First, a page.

The average person uses a lot of electricity in the many things they do every day. We are used to being able to turn on a light, watch the television, use our mobile devices, and stream music or videos. Because electricity is so much a part of our lives, we should know something about it.

**Current flow and Nodes**

**Current flow and Nodes**

To understand series circuits you need to know a little about nodes. A node is just the electrical junction that exists between two (or more) components. When someone draws circuitry schematics, they show where the nodes are by displaying where the wires are between the components.

Another important thing to know is to be able to understand that current flows through a circuit from high voltage to lower voltage. Some of the current goes through every path that it can find to finally get to the lowest voltage point (normally called the “ground.”)

**Series Circuits**

**Series Circuits**

A series circuit allows the current to follow one path. It’s also called a “closed circuit.” In a series circuit the current through each load is the same. A series circuit also has the total voltage across the circuit as the same as the sum of the voltages across each of the loads.

When creating electronic circuits we can use resistors in a combination of ways. To figure out the resistance of a circuit or even some of the circuit, you need to see which resistors are in a series (one path) or in parallel (more than one path.)

**Series resistors**

**Series resistors**

When you connect resistors end-to-end in a circuit, they are said to be in a series. To find the total resistor resistance in a series you only need to add up the value of each of the resistors.

**Parallel circuits**

**Parallel circuits**

A parallel circuit is where the circuit is divided into two or more paths for the flow of electricity.

**Parallel resistors**

**Parallel resistors**

Parallel resistors are the resistors that are connected across from each other in an electric circuit.

To get the series resistance we added up all of the resistance from the resistors. However, for parallel resistors we know that some of the current travels through one resistor, more of it through another resistor and even some to a possible third.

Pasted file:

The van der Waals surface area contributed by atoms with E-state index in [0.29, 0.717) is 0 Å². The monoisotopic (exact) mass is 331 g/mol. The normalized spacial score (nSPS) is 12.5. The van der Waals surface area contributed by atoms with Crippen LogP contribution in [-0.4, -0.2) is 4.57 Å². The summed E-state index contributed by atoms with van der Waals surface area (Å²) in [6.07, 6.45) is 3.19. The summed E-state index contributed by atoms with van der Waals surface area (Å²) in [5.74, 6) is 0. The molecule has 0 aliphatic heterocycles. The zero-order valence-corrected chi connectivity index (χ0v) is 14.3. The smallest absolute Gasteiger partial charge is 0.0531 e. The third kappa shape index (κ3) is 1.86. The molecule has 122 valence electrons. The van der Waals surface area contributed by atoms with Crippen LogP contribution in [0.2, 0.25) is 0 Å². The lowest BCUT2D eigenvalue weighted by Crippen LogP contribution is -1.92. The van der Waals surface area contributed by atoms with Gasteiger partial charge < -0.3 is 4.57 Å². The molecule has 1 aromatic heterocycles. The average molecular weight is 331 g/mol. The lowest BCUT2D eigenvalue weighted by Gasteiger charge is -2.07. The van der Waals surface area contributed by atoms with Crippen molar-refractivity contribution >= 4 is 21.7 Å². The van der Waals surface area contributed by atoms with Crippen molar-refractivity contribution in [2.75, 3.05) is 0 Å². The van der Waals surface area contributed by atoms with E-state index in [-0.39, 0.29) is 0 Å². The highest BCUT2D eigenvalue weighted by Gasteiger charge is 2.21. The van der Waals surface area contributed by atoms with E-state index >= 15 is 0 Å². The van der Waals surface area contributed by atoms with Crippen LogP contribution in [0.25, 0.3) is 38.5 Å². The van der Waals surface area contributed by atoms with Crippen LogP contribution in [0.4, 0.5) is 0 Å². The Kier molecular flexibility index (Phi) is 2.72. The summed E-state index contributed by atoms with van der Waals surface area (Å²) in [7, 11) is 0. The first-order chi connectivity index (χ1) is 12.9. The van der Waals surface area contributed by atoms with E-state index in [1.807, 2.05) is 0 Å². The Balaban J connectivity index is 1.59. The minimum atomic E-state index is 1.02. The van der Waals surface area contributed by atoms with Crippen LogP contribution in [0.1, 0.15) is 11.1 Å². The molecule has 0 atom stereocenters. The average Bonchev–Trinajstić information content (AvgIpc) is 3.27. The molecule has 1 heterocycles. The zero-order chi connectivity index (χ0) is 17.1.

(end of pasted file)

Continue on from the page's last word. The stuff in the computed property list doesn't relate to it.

Each resistor gives another path for the current to flow. In an electronic circuit with three parallel resistors we will have to use the formula before to figure out the total resistance that is happening across the voltage:

In the case of parallel resistors, the total resistance is less than any of the resistors that are in parallel and always be less than the smallest resistor that is in parallel.

**Equivalent Resistance**

**Equivalent Resistance**

The more resistance that you have in electronic circuitry the less of a flow of current through the circuit.

Equivalent resistance is just another way of saying “total resistance.” This is commonly referred to and used when we have to calculate combined series and parallel circuits.

**Series and Parallel, Together**

**Series and Parallel, Together**

There is circuitry that has a combination of both series and parallel resistors. This happens in more sophisticated electronic circuitry. The way to figure out these kinds of circuits is to first break them down to their individual series and parallel circuits or their smaller parts.

Start with the series resistors and replace them with the “equivalent resistance.” The next step is to do the parallel areas and replace those with equivalent resistors. Keep doing the math until you reach the end and you will have your answer.

**Q&A**

**Q&A****What is a node?**

the electrical junction that exists between two (or more) components

**Current flows through a circuit in what voltage manner?**

high to low

**What is the lowest voltage point in a circuit usually called?**

ground

**What is a series circuit?**

A series circuit allows the current to follow one path

**What is a parallel circuit?**

A parallel circuit is where the circuit is divided into two or more paths for electricity flow

**Where would you find parallel resistors in electrical circuitry?**

they are opposite or across from each other

**What is another term for equivalent resistance?**

total resistance

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